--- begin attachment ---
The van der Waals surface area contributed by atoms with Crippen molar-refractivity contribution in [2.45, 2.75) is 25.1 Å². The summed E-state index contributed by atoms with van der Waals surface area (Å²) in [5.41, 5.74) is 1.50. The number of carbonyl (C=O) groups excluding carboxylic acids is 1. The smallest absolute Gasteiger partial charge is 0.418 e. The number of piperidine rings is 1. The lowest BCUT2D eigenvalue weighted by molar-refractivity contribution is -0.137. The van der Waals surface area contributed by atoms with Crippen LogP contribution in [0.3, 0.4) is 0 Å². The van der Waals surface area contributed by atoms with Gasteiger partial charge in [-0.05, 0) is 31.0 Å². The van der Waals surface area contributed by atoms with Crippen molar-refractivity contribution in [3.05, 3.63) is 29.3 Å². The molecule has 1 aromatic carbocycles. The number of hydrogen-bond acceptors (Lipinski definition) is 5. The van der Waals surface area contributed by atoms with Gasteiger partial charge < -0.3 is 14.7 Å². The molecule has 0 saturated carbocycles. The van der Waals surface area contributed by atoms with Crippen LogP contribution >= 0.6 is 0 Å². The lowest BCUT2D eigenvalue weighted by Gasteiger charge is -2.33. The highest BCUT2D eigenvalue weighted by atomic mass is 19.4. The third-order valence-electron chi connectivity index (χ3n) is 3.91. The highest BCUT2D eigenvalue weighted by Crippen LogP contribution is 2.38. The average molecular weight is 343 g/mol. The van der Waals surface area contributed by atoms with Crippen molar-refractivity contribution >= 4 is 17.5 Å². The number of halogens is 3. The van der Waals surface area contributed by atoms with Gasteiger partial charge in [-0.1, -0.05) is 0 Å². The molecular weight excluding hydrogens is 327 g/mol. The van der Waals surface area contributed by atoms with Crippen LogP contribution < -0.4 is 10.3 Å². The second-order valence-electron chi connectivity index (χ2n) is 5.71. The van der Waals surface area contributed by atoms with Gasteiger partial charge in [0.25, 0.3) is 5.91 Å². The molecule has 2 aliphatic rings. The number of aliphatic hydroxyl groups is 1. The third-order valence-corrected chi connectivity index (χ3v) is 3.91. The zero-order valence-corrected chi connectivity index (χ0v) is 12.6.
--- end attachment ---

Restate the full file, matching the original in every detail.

The van der Waals surface area contributed by atoms with Crippen molar-refractivity contribution in [2.45, 2.75) is 25.1 Å². The summed E-state index contributed by atoms with van der Waals surface area (Å²) in [5.41, 5.74) is 1.50. The number of carbonyl (C=O) groups excluding carboxylic acids is 1. The smallest absolute Gasteiger partial charge is 0.418 e. The number of piperidine rings is 1. The lowest BCUT2D eigenvalue weighted by molar-refractivity contribution is -0.137. The van der Waals surface area contributed by atoms with Crippen LogP contribution in [0.3, 0.4) is 0 Å². The van der Waals surface area contributed by atoms with Gasteiger partial charge in [-0.05, 0) is 31.0 Å². The van der Waals surface area contributed by atoms with Crippen molar-refractivity contribution in [3.05, 3.63) is 29.3 Å². The molecule has 1 aromatic carbocycles. The number of hydrogen-bond acceptors (Lipinski definition) is 5. The van der Waals surface area contributed by atoms with Gasteiger partial charge < -0.3 is 14.7 Å². The molecule has 0 saturated carbocycles. The van der Waals surface area contributed by atoms with Crippen LogP contribution >= 0.6 is 0 Å². The lowest BCUT2D eigenvalue weighted by Gasteiger charge is -2.33. The highest BCUT2D eigenvalue weighted by atomic mass is 19.4. The third-order valence-electron chi connectivity index (χ3n) is 3.91. The highest BCUT2D eigenvalue weighted by Crippen LogP contribution is 2.38. The average molecular weight is 343 g/mol. The van der Waals surface area contributed by atoms with Crippen molar-refractivity contribution >= 4 is 17.5 Å². The number of halogens is 3. The van der Waals surface area contributed by atoms with Gasteiger partial charge in [-0.1, -0.05) is 0 Å². The molecular weight excluding hydrogens is 327 g/mol. The van der Waals surface area contributed by atoms with Crippen LogP contribution < -0.4 is 10.3 Å². The second-order valence-electron chi connectivity index (χ2n) is 5.71. The van der Waals surface area contributed by atoms with Gasteiger partial charge in [0.25, 0.3) is 5.91 Å². The molecule has 2 aliphatic rings. The number of aliphatic hydroxyl groups is 1. The third-order valence-corrected chi connectivity index (χ3v) is 3.91. The zero-order valence-corrected chi connectivity index (χ0v) is 12.6.